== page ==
or family = "mgaussian"
) is
\frac{1}{2n}\textrm{RSS} + \lambda*\textrm{penalty},
where for family = "mgaussian"
), a grouplasso type penalty is applied.
For logistic regression
(family = "binomial"
) it is
\frac{1}{n} loglike +
\lambda*\textrm{penalty},
, for cox regression, breslow approximation for ties is applied.
Several advanced feature screening rules are implemented. For
lassopenalized linear regression, all the options of screen
are
applicable. Our proposal adaptive rule  "Adaptive"
 achieves highest speedup
so it's the recommended one, especially for ultrahighdimensional largescale
data sets. For cox regression and/or the elastic net penalty, only
"SSR"
is applicable for now. More efficient rules are under development.
Value
An object with S3 class "biglasso"
for
"gaussian", "binomial", "cox"
families, or an object with S3 class
"mbiglasso"
for "mgaussian"
family, with following variables.
beta 
The fitted matrix of coefficients, store in sparse matrix
representation. The number of rows is equal to the number of coefficients,
whereas the number of columns is equal to 
iter 
A vector of length 
lambda 
The sequence of regularization parameter values in the path. 
penalty 
Same as above. 
family 
Same as above. 
alpha 
Same as above. 
loss 
A vector containing either the residual sum of squares
(for 
penalty.factor 
Same as above. 
n 
The number of observations used in the model fitting. It's equal to

center 
The sample mean vector of the variables, i.e., column mean of
the submatrix of 
scale 
The sample standard deviation of the variables, i.e., column
standard deviation of the submatrix of 
y 
The response vector used in the model fitting. Depending on

screen 
Same as above. 
col.idx 
The indices of features that have 'scale' value greater than 1e6. Features with 'scale' less than 1e6 are removed from model fitting. 
rejections 
The number of features rejected at each value of 
safe_rejections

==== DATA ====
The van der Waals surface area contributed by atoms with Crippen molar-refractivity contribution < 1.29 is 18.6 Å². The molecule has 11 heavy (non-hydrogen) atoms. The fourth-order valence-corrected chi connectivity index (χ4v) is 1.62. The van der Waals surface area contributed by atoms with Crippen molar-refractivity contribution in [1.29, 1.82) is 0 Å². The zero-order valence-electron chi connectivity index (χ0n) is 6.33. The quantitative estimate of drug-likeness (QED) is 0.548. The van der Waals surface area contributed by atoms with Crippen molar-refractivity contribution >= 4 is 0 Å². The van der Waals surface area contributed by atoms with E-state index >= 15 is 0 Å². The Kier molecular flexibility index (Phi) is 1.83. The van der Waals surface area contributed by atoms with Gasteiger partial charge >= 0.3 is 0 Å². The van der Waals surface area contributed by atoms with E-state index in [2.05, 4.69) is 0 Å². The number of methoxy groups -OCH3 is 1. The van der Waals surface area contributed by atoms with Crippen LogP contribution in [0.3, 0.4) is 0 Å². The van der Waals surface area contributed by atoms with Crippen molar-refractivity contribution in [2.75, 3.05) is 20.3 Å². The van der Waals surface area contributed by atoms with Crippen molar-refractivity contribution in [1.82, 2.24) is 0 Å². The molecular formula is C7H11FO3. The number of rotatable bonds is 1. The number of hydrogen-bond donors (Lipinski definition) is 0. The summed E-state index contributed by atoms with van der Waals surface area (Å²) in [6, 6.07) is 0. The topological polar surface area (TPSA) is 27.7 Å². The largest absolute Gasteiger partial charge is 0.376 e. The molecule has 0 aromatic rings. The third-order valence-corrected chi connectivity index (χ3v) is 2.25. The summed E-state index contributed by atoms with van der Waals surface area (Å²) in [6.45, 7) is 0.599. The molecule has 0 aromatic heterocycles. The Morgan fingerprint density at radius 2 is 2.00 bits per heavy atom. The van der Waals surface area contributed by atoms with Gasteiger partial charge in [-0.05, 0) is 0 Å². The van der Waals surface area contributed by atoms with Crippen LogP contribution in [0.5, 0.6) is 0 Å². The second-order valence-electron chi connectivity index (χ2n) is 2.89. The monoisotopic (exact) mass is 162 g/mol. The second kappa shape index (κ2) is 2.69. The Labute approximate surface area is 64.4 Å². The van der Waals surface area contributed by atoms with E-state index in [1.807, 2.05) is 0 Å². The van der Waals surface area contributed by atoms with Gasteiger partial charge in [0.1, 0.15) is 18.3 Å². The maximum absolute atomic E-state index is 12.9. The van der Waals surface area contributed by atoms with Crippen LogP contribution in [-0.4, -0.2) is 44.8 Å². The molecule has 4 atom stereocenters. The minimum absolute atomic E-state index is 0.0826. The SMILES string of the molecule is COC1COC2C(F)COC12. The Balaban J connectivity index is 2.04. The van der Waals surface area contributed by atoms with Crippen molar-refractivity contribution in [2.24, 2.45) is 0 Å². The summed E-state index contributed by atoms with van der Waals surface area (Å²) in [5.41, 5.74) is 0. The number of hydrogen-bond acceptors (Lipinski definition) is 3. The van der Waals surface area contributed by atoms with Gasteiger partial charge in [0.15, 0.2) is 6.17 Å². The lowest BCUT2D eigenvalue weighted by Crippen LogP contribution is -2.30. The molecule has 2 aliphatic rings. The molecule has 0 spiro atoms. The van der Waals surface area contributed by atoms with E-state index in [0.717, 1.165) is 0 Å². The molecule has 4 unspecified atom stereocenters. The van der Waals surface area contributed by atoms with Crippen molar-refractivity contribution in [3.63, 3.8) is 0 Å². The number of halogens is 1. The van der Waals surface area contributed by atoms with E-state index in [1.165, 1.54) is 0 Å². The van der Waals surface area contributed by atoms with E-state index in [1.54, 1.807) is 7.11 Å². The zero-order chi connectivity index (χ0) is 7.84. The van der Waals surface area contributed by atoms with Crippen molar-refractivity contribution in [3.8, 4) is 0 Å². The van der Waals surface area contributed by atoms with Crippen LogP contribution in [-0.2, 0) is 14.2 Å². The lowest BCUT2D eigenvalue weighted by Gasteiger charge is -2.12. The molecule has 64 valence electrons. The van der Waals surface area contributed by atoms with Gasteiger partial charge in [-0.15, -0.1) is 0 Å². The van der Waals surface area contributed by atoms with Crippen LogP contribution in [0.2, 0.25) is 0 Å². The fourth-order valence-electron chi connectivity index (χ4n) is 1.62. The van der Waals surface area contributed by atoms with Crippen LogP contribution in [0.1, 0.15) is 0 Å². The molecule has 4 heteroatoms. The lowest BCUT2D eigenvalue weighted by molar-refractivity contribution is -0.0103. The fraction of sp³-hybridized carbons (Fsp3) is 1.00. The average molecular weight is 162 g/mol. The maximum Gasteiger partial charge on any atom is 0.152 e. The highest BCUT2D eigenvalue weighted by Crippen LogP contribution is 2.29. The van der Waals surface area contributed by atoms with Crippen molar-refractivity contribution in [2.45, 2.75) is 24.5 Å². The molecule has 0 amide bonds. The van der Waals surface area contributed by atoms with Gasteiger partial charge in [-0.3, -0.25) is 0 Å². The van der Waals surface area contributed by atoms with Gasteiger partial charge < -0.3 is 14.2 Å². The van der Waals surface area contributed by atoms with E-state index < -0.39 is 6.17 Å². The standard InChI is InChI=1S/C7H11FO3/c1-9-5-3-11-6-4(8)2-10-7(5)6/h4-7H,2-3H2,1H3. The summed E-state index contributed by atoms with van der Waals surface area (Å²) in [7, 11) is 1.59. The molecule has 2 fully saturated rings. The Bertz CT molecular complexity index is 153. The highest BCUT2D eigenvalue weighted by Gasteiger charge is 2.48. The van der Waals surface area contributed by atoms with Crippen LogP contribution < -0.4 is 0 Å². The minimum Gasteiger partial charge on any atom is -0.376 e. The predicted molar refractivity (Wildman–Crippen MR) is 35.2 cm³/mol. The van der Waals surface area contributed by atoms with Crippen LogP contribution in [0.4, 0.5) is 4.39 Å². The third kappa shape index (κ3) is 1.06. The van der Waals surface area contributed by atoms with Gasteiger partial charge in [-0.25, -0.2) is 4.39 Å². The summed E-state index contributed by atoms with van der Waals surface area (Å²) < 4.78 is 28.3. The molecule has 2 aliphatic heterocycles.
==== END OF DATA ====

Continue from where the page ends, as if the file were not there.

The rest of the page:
The number of features rejected by safe rules at each
value of 
Author(s)
Yaohui Zeng, Chuyi Wang and Patrick Breheny
See Also
biglassopackage, setupX()
, cv.biglasso()
, plot.biglasso()
, ncvreg::ncvreg()
Examples
## Linear regression
data(colon)
X < colon$X
y < colon$y
X.bm < as.big.matrix(X)
# lasso, default
par(mfrow=c(1,2))
fit.lasso < biglasso(X.bm, y, family = 'gaussian')
plot(fit.lasso, log.l = TRUE, main = 'lasso')
# elastic net
fit.enet < biglasso(X.bm, y, penalty = 'enet', alpha = 0.5, family = 'gaussian')
plot(fit.enet, log.l = TRUE, main = 'elastic net, alpha = 0.5')
## Logistic regression
data(colon)
X < colon$X
y < colon$y
X.bm < as.big.matrix(X)
# lasso, default
par(mfrow = c(1, 2))
fit.bin.lasso < biglasso(X.bm, y, penalty = 'lasso', family = "binomial")
plot(fit.bin.lasso, log.l = TRUE, main = 'lasso')
# elastic net
fit.bin.enet < biglasso(X.bm, y, penalty = 'enet', alpha = 0.5, family = "binomial")
plot(fit.bin.enet, log.l = TRUE, main = 'elastic net, alpha = 0.5')
## Cox regression
set.seed(10101)
N < 1000; p < 30; nzc < p/3
X < matrix(rnorm(N * p), N, p)
beta < rnorm(nzc)
fx < X[, seq(nzc)] %*% beta/3
hx < exp(fx)
ty < rexp(N, hx)
tcens < rbinom(n = N, prob = 0.3, size = 1) # censoring indicator
y < cbind(time = ty, status = 1  tcens) # y < Surv(ty, 1  tcens) with library(survival)
X.bm < as.big.matrix(X)
fit < biglasso(X.bm, y, family = "cox")
plot(fit, main = "cox")
## Multiple responses linear regression
set.seed(10101)
n=300; p=300; m=5; s=10; b=1
x = matrix(rnorm(n * p), n, p)
beta = matrix(seq(from=b,to=b,length.out=s*m),s,m)
y = x[,1:s] %*% beta + matrix(rnorm(n*m,0,1),n,m)
x.bm = as.big.matrix(x)
fit = biglasso(x.bm, y, family = "mgaussian")
plot(fit, main = "mgaussian")